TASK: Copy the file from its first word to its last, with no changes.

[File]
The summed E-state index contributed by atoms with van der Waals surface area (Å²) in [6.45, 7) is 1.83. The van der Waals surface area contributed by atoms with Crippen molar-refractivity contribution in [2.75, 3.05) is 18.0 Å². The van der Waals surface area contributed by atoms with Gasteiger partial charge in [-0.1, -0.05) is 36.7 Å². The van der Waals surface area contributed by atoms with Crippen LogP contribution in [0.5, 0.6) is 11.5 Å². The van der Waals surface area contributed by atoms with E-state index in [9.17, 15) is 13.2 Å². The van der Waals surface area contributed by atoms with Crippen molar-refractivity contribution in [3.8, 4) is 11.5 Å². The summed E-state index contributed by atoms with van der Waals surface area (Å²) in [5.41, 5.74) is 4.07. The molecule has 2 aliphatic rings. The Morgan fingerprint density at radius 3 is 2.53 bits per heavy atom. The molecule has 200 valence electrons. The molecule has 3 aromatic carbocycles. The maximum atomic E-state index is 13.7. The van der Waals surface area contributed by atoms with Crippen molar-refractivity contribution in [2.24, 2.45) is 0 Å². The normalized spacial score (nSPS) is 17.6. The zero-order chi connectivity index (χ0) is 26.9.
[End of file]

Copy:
The summed E-state index contributed by atoms with van der Waals surface area (Å²) in [6.45, 7) is 1.83. The van der Waals surface area contributed by atoms with Crippen molar-refractivity contribution in [2.75, 3.05) is 18.0 Å². The van der Waals surface area contributed by atoms with Gasteiger partial charge in [-0.1, -0.05) is 36.7 Å². The van der Waals surface area contributed by atoms with Crippen LogP contribution in [0.5, 0.6) is 11.5 Å². The van der Waals surface area contributed by atoms with E-state index in [9.17, 15) is 13.2 Å². The van der Waals surface area contributed by atoms with Crippen molar-refractivity contribution in [3.8, 4) is 11.5 Å². The summed E-state index contributed by atoms with van der Waals surface area (Å²) in [5.41, 5.74) is 4.07. The molecule has 2 aliphatic rings. The Morgan fingerprint density at radius 3 is 2.53 bits per heavy atom. The molecule has 200 valence electrons. The molecule has 3 aromatic carbocycles. The maximum atomic E-state index is 13.7. The van der Waals surface area contributed by atoms with Crippen molar-refractivity contribution in [2.24, 2.45) is 0 Å². The normalized spacial score (nSPS) is 17.6. The zero-order chi connectivity index (χ0) is 26.9.